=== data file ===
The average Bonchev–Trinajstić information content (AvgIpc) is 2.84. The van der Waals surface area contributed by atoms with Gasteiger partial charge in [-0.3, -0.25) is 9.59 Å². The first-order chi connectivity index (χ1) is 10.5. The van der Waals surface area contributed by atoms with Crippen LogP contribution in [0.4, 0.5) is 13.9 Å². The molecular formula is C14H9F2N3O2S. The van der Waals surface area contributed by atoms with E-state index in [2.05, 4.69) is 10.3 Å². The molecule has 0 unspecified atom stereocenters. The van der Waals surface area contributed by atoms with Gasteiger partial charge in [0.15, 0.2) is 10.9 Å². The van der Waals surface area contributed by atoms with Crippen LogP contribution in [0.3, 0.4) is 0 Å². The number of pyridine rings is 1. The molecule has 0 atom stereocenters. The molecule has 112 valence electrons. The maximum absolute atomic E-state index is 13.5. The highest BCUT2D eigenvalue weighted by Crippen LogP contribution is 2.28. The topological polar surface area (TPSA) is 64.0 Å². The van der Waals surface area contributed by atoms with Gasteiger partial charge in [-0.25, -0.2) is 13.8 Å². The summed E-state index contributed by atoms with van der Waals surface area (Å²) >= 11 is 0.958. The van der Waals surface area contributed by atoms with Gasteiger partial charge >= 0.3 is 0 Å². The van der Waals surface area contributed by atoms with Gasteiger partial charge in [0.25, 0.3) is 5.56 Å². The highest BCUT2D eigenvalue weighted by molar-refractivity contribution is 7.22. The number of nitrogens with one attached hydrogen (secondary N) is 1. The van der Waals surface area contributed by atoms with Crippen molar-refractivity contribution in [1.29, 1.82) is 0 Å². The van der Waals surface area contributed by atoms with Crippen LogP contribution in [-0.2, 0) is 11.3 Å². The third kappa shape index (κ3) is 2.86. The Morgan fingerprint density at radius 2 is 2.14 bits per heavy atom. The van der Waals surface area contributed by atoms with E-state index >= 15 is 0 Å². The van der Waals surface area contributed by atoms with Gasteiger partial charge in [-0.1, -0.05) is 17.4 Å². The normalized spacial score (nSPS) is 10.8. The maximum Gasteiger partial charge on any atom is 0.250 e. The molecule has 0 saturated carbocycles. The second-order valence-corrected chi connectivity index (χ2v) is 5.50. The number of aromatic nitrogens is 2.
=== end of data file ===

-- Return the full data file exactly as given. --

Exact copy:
The average Bonchev–Trinajstić information content (AvgIpc) is 2.84. The van der Waals surface area contributed by atoms with Gasteiger partial charge in [-0.3, -0.25) is 9.59 Å². The first-order chi connectivity index (χ1) is 10.5. The van der Waals surface area contributed by atoms with Crippen LogP contribution in [0.4, 0.5) is 13.9 Å². The molecular formula is C14H9F2N3O2S. The van der Waals surface area contributed by atoms with E-state index in [2.05, 4.69) is 10.3 Å². The molecule has 0 unspecified atom stereocenters. The van der Waals surface area contributed by atoms with Gasteiger partial charge in [0.15, 0.2) is 10.9 Å². The van der Waals surface area contributed by atoms with Crippen LogP contribution in [0.3, 0.4) is 0 Å². The number of pyridine rings is 1. The molecule has 0 atom stereocenters. The molecule has 112 valence electrons. The maximum absolute atomic E-state index is 13.5. The highest BCUT2D eigenvalue weighted by Crippen LogP contribution is 2.28. The topological polar surface area (TPSA) is 64.0 Å². The van der Waals surface area contributed by atoms with Gasteiger partial charge in [-0.25, -0.2) is 13.8 Å². The summed E-state index contributed by atoms with van der Waals surface area (Å²) >= 11 is 0.958. The van der Waals surface area contributed by atoms with Gasteiger partial charge >= 0.3 is 0 Å². The van der Waals surface area contributed by atoms with Gasteiger partial charge in [0.25, 0.3) is 5.56 Å². The highest BCUT2D eigenvalue weighted by molar-refractivity contribution is 7.22. The number of nitrogens with one attached hydrogen (secondary N) is 1. The van der Waals surface area contributed by atoms with Crippen molar-refractivity contribution in [1.29, 1.82) is 0 Å². The van der Waals surface area contributed by atoms with Crippen LogP contribution in [-0.2, 0) is 11.3 Å². The third kappa shape index (κ3) is 2.86. The Morgan fingerprint density at radius 2 is 2.14 bits per heavy atom. The van der Waals surface area contributed by atoms with E-state index >= 15 is 0 Å². The van der Waals surface area contributed by atoms with Gasteiger partial charge in [-0.1, -0.05) is 17.4 Å². The normalized spacial score (nSPS) is 10.8. The maximum Gasteiger partial charge on any atom is 0.250 e. The molecule has 0 saturated carbocycles. The second-order valence-corrected chi connectivity index (χ2v) is 5.50. The number of aromatic nitrogens is 2.